• A statutory merger is a merger in which the acquiring company survives and the target company dissolves. The purpose of this merger is to transfer the assets and capital of the target company into the acquiring company without having to maintain the target company as a subsidiary.
  • A consolidated merger is a merger in which an entirely new legal company is formed through combining the acquiring and target company. The purpose of this merger is to create a new legal entity with the capital and assets of the merged acquirer and target company. Both the acquiring and target company are dissolved in the process.
  1. Arm’s length mergers

An arm’s length merger is a merger:

  1. approved by disinterested directors and
  2. approved by disinterested stockholders:

The two elements are complementary and not substitutes. The first element is important because the directors have the capability to act as effective and active bargaining agents, which disaggregated stockholders do not. But, because bargaining agents are not always effective or faithful, the second element is critical, because it gives the minority stockholders the opportunity to reject their agents’ work. Therefore, when a merger with a controlling stockholder was: 1) negotiated and approved by a special committee of independent directors; and 2) conditioned on an affirmative vote of a majority of the minority stockholders, the business judgment standard of review should presumptively apply, and any plaintiff ought to have to plead particularized facts that, if true, support an inference that, despite the facially fair process, the merger was tainted because of fiduciary wrongdoing.?

  1. Strategic mergers

A Strategic merger usually refers to long term strategic holding of target (Acquired) firm. This type of M&A process aims at creating synergies in the long run by increased market share, broad customer base, and corporate strength of business. A strategic acquirer may also be willing to pay a premium offer to target firm in the outlook of the synergy value created after M&A process.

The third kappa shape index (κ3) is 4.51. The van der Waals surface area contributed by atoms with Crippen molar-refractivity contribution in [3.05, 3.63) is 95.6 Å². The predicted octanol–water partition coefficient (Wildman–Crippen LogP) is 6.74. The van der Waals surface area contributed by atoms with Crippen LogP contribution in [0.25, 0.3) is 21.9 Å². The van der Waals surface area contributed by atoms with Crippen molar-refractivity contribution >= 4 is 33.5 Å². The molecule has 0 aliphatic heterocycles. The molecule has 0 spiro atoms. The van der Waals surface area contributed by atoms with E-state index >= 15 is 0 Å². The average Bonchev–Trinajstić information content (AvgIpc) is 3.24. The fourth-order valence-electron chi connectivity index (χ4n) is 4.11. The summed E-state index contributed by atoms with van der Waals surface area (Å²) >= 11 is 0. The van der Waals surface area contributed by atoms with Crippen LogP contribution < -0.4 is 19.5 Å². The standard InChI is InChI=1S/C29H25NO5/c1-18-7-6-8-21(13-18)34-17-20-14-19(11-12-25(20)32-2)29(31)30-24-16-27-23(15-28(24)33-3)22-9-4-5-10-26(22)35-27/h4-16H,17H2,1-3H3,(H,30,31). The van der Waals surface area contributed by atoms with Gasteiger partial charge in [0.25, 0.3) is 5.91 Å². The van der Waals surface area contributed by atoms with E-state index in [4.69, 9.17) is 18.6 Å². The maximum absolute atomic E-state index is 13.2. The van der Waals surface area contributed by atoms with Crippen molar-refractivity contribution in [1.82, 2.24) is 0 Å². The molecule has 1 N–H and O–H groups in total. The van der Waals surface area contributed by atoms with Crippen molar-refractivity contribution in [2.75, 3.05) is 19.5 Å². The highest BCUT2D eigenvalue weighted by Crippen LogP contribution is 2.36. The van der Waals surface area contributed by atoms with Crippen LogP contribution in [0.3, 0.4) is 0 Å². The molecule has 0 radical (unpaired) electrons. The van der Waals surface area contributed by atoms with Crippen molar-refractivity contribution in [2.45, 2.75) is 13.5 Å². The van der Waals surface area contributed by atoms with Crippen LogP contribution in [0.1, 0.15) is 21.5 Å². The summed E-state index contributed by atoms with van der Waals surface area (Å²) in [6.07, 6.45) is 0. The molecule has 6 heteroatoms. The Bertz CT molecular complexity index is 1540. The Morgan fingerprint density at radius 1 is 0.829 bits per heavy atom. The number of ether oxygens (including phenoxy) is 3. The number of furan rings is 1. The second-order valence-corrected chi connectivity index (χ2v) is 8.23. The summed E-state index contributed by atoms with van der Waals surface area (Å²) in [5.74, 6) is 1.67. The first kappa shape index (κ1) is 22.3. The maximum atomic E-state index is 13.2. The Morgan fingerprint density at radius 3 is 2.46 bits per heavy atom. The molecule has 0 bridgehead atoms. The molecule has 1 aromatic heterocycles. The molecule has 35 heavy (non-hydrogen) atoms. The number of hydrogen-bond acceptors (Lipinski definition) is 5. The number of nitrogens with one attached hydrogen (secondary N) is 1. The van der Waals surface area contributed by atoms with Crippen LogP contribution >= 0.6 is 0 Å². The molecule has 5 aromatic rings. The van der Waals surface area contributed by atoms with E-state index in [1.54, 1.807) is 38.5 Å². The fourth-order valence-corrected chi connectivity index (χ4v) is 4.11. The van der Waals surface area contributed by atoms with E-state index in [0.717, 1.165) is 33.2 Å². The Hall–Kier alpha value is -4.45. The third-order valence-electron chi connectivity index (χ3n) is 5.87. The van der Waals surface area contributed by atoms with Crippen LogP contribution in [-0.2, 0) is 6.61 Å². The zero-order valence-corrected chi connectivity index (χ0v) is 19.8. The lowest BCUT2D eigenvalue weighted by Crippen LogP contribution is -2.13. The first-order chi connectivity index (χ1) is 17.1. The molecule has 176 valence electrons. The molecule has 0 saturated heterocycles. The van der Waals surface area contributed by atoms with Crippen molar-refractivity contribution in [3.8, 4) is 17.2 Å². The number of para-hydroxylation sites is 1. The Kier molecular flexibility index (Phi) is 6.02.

1. Acqui-hire

The term “acqui-hire” is used to refer to acquisitions where the acquiring company seeks to obtain the target company’s talent, rather than their products (which are often discontinued as part of the acquisition so the team can focus on projects for their new employer). In recent years, these types of acquisitions have become common in the technology industry, where major web companies such as Facebook, Twitter, and Yahoo! have frequently used talent acquisitions to add expertise in particular areas to their workforces.

  1. Merger of equals

Merger of equals is often a combination of companies of a similar size. Since 1990, there have been more than 625 M&A transactions announced as mergers of equals with a total value of US$2,164.4 bil. Some of the largest mergers of equals took place during the dot.com bubble of the late 1990s and in the year 2000: AOL and Time Warner (US$164 bil.), SmithKline Beecham and Glaxo Wellcome (US$75 bil.), Citicorp and Travelers Group (US$72 bil.). More recent examples this type of combinations are DuPont and Dow Chemical (US$62 bil.) and Praxair and Linde (US$35 bil.).